INDIANAPOLIS – Gov. Eric Holcomb isn’t happy with the federal government’s decision to ship hazardous materials from the train disaster in East Palestine, Ohio, to the Hoosier State.

The train derailment on Feb. 3 released toxic chemicals into the air. Monday, the Environmental Protection Agency said it would move the remaining hazardous material to two locations: an incinerator in Grafton, Ohio, and a landfill in Roachdale, Indiana.

In a statement released Tuesday, Holcomb blasted the decision, citing a lack of communication and saying he learned “third-hand” about plans to transport materials to the state.

He contended that materials should go to the “nearest facilities” instead of being moved from “the far eastern side of Ohio to the far western side of Indiana.”

The governor wants to speak directly to the EPA administrator to learn “exactly what precautions” were being taken in the “transport and disposition of the materials.”

Holcomb’s statement:

I continue to object to the EPA Administrator’s decision, from Washington, D.C., to move hazardous waste from the East Palestine train derailment to Indiana. Further, there has been a lack of communication with me and other Indiana officials about this decision.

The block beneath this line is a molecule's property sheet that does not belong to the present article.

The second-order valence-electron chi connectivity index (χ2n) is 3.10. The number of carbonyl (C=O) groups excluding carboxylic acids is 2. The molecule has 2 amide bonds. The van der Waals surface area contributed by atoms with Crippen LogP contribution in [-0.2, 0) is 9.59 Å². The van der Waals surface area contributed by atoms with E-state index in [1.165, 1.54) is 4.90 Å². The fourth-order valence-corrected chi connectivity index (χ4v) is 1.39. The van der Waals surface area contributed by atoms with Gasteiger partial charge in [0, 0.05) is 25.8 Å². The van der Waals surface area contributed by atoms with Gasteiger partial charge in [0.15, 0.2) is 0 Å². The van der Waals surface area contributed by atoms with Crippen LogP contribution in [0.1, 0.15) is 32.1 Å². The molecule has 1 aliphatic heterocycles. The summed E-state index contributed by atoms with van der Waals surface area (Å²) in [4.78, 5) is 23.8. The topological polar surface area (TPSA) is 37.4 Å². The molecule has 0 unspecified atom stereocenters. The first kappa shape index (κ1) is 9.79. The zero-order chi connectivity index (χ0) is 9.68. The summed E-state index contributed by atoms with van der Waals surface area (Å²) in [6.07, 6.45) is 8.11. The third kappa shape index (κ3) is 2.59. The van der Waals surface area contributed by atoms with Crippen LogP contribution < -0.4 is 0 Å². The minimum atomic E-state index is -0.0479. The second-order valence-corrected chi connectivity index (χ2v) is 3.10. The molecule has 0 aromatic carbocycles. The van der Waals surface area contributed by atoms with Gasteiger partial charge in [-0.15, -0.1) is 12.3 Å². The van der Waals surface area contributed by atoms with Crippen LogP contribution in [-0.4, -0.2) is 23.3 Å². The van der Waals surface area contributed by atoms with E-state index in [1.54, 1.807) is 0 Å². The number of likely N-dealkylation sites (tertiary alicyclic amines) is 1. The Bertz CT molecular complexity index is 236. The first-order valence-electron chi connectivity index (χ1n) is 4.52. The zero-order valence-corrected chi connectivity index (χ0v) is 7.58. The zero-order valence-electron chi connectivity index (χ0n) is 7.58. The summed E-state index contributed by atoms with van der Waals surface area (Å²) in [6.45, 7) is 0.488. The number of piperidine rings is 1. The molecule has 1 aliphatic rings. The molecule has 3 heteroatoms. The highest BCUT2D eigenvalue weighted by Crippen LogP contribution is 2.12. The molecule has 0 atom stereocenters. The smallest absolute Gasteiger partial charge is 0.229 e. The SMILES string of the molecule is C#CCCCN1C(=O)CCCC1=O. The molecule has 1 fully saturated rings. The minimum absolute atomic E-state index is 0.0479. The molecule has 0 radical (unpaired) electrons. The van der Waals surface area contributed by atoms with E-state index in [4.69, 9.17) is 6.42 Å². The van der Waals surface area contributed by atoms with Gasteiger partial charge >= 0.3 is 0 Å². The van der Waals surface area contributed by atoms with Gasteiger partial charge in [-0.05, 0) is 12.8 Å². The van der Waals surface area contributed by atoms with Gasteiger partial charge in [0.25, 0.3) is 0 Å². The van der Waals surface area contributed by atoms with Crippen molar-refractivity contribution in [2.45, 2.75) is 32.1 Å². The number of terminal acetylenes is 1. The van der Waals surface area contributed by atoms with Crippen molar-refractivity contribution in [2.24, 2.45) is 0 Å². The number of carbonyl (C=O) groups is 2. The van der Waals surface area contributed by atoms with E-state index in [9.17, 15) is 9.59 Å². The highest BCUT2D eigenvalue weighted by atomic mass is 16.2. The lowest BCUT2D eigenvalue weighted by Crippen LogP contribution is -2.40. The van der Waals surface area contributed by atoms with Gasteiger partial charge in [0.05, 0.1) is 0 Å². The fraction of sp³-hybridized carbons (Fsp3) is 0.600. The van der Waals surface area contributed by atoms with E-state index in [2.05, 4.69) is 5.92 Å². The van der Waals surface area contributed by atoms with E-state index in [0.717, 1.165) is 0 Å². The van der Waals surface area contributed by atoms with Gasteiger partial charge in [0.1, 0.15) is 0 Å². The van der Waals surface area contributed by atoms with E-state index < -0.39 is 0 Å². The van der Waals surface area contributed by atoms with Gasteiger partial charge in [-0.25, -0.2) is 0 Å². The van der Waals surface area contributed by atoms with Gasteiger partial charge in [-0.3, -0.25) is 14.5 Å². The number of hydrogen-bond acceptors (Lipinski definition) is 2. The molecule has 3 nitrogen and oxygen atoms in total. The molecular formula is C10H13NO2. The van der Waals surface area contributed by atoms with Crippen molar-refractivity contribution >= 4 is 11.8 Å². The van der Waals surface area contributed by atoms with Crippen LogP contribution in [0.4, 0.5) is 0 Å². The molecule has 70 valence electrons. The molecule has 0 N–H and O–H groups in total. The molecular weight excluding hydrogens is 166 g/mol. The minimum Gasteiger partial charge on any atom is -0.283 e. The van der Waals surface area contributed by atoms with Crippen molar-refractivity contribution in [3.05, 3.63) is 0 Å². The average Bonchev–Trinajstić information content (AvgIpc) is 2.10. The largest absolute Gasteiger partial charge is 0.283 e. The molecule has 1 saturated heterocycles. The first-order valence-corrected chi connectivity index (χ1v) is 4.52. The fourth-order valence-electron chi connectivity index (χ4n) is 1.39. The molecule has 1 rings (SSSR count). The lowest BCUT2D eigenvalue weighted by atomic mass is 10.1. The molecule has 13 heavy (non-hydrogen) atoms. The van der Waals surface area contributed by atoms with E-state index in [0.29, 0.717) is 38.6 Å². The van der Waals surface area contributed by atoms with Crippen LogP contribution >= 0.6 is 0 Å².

After learning third-hand that materials may be transported to our state yesterday, I directed my environmental director to reach out to the agency. The materials should go to the nearest facilities, not moved from the far eastern side of Ohio to the far western side of Indiana. I have made a request to speak to the administrator to discuss this matter. I want to know exactly what precautions will be taken in the transport and disposition of the materials.

Putnam County EMA Director David Costin said the landfill would first test samples of the toxic material to see if it can be processed at the Roachdale facility. If that proves to be the case, Putnam County commissioners would hold local community meetings to brief residents on the process.

The Indiana Department of Transportation said earlier Tuesday that it had “not been in involved in or received any requests for support related to the movement of hazardous materials from the train derailment site in Ohio.”